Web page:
This article, Health Care Is Not One Word Or One Person, first appeared in the Los Angeles Daily Journal on February 24, 2016.
“The truth is rarely pure and never simple.” — Oscar Wilde
With the passing of Justice Antonin Scalia, the Supreme Court has lost a brilliant legal scholar and formidable protector of the U.S. Constitution. Scalia both earned respect and instilled fear during his 30-year tenure supervising America’s political climate. While his legacy ought to take precedence during this time of mourning, widespread panic over the future of health care reform threatens to overshadow the passing of Scalia the individual in favor of highlighting the ways in which his unexpected death may advance partisan agendas.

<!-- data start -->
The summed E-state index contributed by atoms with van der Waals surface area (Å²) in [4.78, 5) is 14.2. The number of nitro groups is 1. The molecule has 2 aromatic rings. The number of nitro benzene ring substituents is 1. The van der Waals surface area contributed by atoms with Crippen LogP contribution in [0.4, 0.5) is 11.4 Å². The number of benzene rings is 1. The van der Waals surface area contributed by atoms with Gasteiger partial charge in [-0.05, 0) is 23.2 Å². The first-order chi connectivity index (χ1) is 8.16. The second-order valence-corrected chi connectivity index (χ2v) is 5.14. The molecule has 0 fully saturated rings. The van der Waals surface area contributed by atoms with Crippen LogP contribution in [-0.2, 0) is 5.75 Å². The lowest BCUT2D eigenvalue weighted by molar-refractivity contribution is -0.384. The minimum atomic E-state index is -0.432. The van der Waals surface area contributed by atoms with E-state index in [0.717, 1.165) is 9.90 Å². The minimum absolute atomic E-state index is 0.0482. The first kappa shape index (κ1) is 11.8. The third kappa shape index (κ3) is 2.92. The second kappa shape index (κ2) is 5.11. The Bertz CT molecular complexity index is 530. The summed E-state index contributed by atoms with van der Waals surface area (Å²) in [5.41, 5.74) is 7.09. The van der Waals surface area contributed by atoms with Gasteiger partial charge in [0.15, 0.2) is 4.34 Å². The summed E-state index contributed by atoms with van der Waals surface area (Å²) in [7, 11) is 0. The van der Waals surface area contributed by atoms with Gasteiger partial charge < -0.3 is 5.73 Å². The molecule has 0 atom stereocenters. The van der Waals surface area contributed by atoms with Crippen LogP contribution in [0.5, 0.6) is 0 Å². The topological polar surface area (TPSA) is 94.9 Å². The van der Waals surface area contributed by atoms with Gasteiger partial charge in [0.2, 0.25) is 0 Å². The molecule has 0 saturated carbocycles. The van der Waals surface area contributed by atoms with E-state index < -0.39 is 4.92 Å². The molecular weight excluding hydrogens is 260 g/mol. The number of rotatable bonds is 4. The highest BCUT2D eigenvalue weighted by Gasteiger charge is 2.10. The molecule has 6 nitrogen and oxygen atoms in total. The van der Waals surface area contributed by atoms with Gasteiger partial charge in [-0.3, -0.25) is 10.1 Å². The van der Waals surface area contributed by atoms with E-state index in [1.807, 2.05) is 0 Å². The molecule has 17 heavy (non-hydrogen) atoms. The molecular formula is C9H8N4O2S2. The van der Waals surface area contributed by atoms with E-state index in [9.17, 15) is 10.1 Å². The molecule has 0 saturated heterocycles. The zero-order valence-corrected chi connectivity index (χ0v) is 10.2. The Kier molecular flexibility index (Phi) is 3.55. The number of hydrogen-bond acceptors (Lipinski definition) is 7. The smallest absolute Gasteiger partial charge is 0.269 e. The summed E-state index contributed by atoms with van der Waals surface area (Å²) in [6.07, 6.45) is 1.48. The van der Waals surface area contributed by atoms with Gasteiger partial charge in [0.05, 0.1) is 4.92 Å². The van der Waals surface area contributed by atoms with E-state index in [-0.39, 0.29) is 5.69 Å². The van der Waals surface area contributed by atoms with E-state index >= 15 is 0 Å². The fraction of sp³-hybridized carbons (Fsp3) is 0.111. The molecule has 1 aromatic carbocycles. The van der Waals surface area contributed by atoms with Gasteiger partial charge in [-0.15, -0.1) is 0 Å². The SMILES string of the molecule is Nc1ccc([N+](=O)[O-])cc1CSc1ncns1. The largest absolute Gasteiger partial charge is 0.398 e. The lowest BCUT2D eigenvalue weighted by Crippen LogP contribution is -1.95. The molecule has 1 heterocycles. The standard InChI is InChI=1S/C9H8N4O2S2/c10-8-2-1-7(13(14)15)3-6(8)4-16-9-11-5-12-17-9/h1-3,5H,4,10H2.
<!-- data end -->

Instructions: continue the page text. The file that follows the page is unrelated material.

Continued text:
History has shown that a single justice can have a dramatic effect on the formation and defense of policy. In 1896, Justice John Marshall Harlan disagreed with those Supreme Court justices who believed that the Constitution allowed “equal but separate” public transportation accommodations for black and white citizens. His solitary dissent in Plessy v. Ferguson argued otherwise, stating that the Constitution did not create a “superior, dominant, ruling class of citizens” in the United States, and that the Constitution was itself color-blind. Fifty-eight years later, a unified Supreme Court made history with Brown v. Board of Education of Topeka in holding that “separate but equal” had no place in public education. … Read more →